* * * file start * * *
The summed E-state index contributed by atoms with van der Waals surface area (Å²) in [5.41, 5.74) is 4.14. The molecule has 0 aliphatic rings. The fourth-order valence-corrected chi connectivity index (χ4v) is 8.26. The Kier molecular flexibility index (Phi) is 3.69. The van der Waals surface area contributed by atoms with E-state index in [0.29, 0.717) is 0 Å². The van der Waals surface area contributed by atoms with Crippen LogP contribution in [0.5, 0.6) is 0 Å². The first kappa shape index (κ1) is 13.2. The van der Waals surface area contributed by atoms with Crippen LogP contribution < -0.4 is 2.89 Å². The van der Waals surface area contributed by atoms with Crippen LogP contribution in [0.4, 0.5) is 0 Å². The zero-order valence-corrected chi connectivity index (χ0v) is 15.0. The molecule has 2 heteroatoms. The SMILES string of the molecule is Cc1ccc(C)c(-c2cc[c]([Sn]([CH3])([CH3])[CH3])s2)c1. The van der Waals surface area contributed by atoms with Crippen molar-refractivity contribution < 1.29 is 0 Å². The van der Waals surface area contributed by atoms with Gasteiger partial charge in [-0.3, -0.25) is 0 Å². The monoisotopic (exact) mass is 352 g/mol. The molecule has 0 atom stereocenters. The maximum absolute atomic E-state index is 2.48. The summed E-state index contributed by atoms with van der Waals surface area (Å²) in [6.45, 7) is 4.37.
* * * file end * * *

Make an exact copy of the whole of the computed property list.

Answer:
The summed E-state index contributed by atoms with van der Waals surface area (Å²) in [5.41, 5.74) is 4.14. The molecule has 0 aliphatic rings. The fourth-order valence-corrected chi connectivity index (χ4v) is 8.26. The Kier molecular flexibility index (Phi) is 3.69. The van der Waals surface area contributed by atoms with E-state index in [0.29, 0.717) is 0 Å². The van der Waals surface area contributed by atoms with Crippen LogP contribution in [0.5, 0.6) is 0 Å². The first kappa shape index (κ1) is 13.2. The van der Waals surface area contributed by atoms with Crippen LogP contribution < -0.4 is 2.89 Å². The van der Waals surface area contributed by atoms with Crippen LogP contribution in [0.4, 0.5) is 0 Å². The zero-order valence-corrected chi connectivity index (χ0v) is 15.0. The molecule has 2 heteroatoms. The SMILES string of the molecule is Cc1ccc(C)c(-c2cc[c]([Sn]([CH3])([CH3])[CH3])s2)c1. The van der Waals surface area contributed by atoms with Crippen molar-refractivity contribution < 1.29 is 0 Å². The van der Waals surface area contributed by atoms with Gasteiger partial charge in [-0.3, -0.25) is 0 Å². The monoisotopic (exact) mass is 352 g/mol. The molecule has 0 atom stereocenters. The maximum absolute atomic E-state index is 2.48. The summed E-state index contributed by atoms with van der Waals surface area (Å²) in [6.45, 7) is 4.37.